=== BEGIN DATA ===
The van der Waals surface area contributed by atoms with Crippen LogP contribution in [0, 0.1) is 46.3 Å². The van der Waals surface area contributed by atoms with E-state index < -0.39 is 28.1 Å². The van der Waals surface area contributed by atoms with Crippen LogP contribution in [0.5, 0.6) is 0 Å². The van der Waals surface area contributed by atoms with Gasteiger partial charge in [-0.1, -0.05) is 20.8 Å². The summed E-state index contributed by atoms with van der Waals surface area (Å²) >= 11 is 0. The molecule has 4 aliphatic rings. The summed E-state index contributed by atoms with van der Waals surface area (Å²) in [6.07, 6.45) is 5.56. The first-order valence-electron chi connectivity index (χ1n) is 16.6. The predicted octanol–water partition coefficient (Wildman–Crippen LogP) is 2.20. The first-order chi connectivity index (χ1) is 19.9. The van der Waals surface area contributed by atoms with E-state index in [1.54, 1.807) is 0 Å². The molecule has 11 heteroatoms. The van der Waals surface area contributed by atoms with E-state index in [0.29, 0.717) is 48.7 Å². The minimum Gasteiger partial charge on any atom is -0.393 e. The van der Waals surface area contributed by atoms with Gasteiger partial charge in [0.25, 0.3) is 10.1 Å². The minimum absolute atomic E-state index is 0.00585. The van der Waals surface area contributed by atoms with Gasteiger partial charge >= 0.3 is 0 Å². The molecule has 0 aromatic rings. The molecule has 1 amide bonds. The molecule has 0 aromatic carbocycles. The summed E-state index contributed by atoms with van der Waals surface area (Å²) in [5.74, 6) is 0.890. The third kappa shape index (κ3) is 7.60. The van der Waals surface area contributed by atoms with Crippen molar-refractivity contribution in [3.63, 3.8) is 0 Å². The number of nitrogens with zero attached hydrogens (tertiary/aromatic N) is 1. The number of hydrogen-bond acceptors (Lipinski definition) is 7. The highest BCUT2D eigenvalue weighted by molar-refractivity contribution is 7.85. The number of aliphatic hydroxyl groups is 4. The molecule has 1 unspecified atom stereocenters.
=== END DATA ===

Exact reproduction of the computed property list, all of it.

The van der Waals surface area contributed by atoms with Crippen LogP contribution in [0, 0.1) is 46.3 Å². The van der Waals surface area contributed by atoms with E-state index < -0.39 is 28.1 Å². The van der Waals surface area contributed by atoms with Crippen LogP contribution in [0.5, 0.6) is 0 Å². The van der Waals surface area contributed by atoms with Gasteiger partial charge in [-0.1, -0.05) is 20.8 Å². The summed E-state index contributed by atoms with van der Waals surface area (Å²) >= 11 is 0. The molecule has 4 aliphatic rings. The summed E-state index contributed by atoms with van der Waals surface area (Å²) in [6.07, 6.45) is 5.56. The first-order valence-electron chi connectivity index (χ1n) is 16.6. The predicted octanol–water partition coefficient (Wildman–Crippen LogP) is 2.20. The first-order chi connectivity index (χ1) is 19.9. The van der Waals surface area contributed by atoms with E-state index in [1.54, 1.807) is 0 Å². The molecule has 11 heteroatoms. The van der Waals surface area contributed by atoms with E-state index in [0.29, 0.717) is 48.7 Å². The minimum Gasteiger partial charge on any atom is -0.393 e. The van der Waals surface area contributed by atoms with Gasteiger partial charge in [0.25, 0.3) is 10.1 Å². The minimum absolute atomic E-state index is 0.00585. The van der Waals surface area contributed by atoms with Gasteiger partial charge >= 0.3 is 0 Å². The molecule has 0 aromatic rings. The molecule has 1 amide bonds. The molecule has 0 aromatic carbocycles. The summed E-state index contributed by atoms with van der Waals surface area (Å²) in [5.74, 6) is 0.890. The third kappa shape index (κ3) is 7.60. The van der Waals surface area contributed by atoms with Crippen molar-refractivity contribution in [3.63, 3.8) is 0 Å². The number of nitrogens with zero attached hydrogens (tertiary/aromatic N) is 1. The number of hydrogen-bond acceptors (Lipinski definition) is 7. The highest BCUT2D eigenvalue weighted by molar-refractivity contribution is 7.85. The number of aliphatic hydroxyl groups is 4. The molecule has 1 unspecified atom stereocenters.